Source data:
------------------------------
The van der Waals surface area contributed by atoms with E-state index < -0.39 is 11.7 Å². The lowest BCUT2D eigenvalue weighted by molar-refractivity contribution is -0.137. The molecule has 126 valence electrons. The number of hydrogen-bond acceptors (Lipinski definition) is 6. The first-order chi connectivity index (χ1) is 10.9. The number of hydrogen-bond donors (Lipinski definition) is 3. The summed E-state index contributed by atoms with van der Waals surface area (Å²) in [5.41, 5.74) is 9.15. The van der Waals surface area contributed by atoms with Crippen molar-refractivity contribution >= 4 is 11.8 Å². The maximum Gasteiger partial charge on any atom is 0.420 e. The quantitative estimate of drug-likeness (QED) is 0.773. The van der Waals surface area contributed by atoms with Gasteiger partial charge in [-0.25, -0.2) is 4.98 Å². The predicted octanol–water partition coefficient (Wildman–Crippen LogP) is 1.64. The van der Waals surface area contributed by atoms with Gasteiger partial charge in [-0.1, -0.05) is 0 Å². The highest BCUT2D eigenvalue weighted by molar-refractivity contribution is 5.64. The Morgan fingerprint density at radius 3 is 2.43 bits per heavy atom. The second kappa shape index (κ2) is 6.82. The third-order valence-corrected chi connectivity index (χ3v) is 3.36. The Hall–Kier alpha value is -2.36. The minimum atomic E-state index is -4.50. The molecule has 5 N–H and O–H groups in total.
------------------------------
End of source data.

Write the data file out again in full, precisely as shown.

The van der Waals surface area contributed by atoms with E-state index < -0.39 is 11.7 Å². The lowest BCUT2D eigenvalue weighted by molar-refractivity contribution is -0.137. The molecule has 126 valence electrons. The number of hydrogen-bond acceptors (Lipinski definition) is 6. The first-order chi connectivity index (χ1) is 10.9. The number of hydrogen-bond donors (Lipinski definition) is 3. The summed E-state index contributed by atoms with van der Waals surface area (Å²) in [5.41, 5.74) is 9.15. The van der Waals surface area contributed by atoms with Crippen molar-refractivity contribution >= 4 is 11.8 Å². The maximum Gasteiger partial charge on any atom is 0.420 e. The quantitative estimate of drug-likeness (QED) is 0.773. The van der Waals surface area contributed by atoms with Gasteiger partial charge in [-0.25, -0.2) is 4.98 Å². The predicted octanol–water partition coefficient (Wildman–Crippen LogP) is 1.64. The van der Waals surface area contributed by atoms with Gasteiger partial charge in [-0.1, -0.05) is 0 Å². The highest BCUT2D eigenvalue weighted by molar-refractivity contribution is 5.64. The Morgan fingerprint density at radius 3 is 2.43 bits per heavy atom. The second kappa shape index (κ2) is 6.82. The third-order valence-corrected chi connectivity index (χ3v) is 3.36. The Hall–Kier alpha value is -2.36. The minimum atomic E-state index is -4.50. The molecule has 5 N–H and O–H groups in total.